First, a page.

Squash Cannellini Rosemary Soup

In these quiet days after Christmas and New Year, after the excitement of the holidays has subdued, after the feasts and the family, the chatter and the clinking of chalices, I revert to soup – my safe harbour, my antidote against excess. Soup seems like a good metaphor for these first days of 2017: unshouty, unshowy, soothing. The same could be said for my kitchen windows, which, like my thoughts, have often been fogged, steamy, and heavy with condensation. Perhaps because of this, soup is all I want to eat. And, consequently, it’s all I want to talk about. So there, let’s talk about it.

‘There should be soup all the time, but especially in the winter.’

So writes the wonderful Molly O’Neill in one of her most touching pieces of prose. It’s almost as if she was spying on me; as if she’d drawn a circle on that fogged up window to peek inside my kitchen, and inside my head. Because, you see, I happen to be of Molly’s advice. In January, especially in January, when days are still so dreadfully short, soup should be set on the table often, if not daily, to soothe and comfort. It should preferably be very hot, with vapours coming up in swirls, steaming your face, unplugging your nose and fizzing up your hair. It should, therefore, demand patience. Yes, patience is key: it makes the first spoonful all the more enjoyable.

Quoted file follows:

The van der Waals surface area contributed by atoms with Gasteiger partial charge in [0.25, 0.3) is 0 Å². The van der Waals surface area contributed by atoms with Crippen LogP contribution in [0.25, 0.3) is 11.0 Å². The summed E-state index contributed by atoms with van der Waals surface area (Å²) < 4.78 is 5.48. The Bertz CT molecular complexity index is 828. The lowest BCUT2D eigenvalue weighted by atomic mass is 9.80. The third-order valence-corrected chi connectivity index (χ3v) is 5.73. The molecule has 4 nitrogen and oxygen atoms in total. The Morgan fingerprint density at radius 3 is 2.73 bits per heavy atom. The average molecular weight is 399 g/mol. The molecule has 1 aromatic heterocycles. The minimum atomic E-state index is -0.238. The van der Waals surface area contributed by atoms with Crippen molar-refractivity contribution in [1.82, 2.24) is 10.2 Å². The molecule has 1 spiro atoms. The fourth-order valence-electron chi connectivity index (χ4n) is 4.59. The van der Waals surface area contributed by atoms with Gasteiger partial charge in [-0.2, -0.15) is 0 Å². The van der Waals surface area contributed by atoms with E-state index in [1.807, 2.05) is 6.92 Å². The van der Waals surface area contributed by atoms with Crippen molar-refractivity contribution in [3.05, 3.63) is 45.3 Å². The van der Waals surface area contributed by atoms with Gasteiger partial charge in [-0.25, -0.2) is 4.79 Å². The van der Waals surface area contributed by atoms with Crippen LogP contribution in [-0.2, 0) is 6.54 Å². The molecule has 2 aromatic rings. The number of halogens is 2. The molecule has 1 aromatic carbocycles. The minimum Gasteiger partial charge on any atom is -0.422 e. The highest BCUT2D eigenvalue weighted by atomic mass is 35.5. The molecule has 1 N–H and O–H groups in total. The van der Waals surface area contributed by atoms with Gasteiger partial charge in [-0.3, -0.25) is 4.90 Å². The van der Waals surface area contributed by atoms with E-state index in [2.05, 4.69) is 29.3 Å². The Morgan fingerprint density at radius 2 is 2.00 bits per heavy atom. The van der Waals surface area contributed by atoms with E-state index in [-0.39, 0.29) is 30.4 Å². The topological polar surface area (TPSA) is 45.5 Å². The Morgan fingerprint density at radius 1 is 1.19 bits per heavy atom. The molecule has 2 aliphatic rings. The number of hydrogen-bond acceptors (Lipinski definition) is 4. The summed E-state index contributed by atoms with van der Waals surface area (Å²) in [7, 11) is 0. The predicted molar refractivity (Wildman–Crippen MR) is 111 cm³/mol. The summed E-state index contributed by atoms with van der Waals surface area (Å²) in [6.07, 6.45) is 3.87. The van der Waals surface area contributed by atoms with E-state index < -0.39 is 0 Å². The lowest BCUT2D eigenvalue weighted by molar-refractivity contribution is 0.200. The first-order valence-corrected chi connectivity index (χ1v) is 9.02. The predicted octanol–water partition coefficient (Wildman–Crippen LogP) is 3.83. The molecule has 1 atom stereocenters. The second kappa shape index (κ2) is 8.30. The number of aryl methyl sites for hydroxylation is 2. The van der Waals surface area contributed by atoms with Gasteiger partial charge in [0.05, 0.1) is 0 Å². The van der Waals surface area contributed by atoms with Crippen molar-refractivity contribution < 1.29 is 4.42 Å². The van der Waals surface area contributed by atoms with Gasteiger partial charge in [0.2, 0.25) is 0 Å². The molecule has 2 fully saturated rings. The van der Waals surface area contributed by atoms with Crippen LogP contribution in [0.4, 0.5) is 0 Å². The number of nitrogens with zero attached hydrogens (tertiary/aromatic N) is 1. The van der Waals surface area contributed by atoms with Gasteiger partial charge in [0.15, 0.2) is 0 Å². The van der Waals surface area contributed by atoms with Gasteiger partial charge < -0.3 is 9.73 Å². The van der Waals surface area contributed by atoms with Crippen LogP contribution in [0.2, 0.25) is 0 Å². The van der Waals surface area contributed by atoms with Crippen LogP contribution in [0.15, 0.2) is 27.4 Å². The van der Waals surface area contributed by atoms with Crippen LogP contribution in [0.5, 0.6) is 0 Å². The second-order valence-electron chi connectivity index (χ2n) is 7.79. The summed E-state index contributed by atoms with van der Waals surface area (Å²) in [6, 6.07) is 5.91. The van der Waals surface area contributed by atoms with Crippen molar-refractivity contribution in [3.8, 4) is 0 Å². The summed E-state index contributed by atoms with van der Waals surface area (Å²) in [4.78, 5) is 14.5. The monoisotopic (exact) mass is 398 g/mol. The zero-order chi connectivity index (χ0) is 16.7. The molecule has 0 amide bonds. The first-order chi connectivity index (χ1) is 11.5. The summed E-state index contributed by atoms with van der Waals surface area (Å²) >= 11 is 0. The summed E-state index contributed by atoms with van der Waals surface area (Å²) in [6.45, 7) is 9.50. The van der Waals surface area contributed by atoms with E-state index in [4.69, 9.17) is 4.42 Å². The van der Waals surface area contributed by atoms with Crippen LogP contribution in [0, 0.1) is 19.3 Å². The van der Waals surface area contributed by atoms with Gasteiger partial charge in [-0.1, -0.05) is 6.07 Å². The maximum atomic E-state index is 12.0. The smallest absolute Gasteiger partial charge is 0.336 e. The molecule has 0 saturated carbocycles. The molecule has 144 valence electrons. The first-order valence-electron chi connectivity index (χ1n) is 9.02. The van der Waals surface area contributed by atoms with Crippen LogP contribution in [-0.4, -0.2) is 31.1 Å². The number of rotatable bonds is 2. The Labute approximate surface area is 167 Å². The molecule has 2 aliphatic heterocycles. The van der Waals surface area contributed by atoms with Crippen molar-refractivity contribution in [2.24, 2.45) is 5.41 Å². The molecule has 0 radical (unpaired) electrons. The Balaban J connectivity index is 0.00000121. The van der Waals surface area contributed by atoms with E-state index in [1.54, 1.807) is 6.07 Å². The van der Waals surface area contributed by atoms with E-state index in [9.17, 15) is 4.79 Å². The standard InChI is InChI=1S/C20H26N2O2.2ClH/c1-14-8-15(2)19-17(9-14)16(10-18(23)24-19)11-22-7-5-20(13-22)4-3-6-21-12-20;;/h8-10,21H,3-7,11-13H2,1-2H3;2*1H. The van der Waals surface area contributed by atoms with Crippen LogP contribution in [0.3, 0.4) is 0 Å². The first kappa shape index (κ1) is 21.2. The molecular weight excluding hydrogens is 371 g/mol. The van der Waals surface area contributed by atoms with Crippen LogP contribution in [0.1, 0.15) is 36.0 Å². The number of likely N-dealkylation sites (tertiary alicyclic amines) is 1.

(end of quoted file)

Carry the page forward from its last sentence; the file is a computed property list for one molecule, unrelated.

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Lemony Chickpea ‘n Green Soup


We make and enjoy plenty of humble soups in our home. Soups like this one. With legumes and greens, sometimes with grains, sometimes tomato-based, others broth-based, almost never cream-based. The best part about it has to be the fact you can throw in whatever greens the market has to offer – or whatever legumes you have in your pantry – and it will turn out to be a very good soup. This one is just a pretty successful version.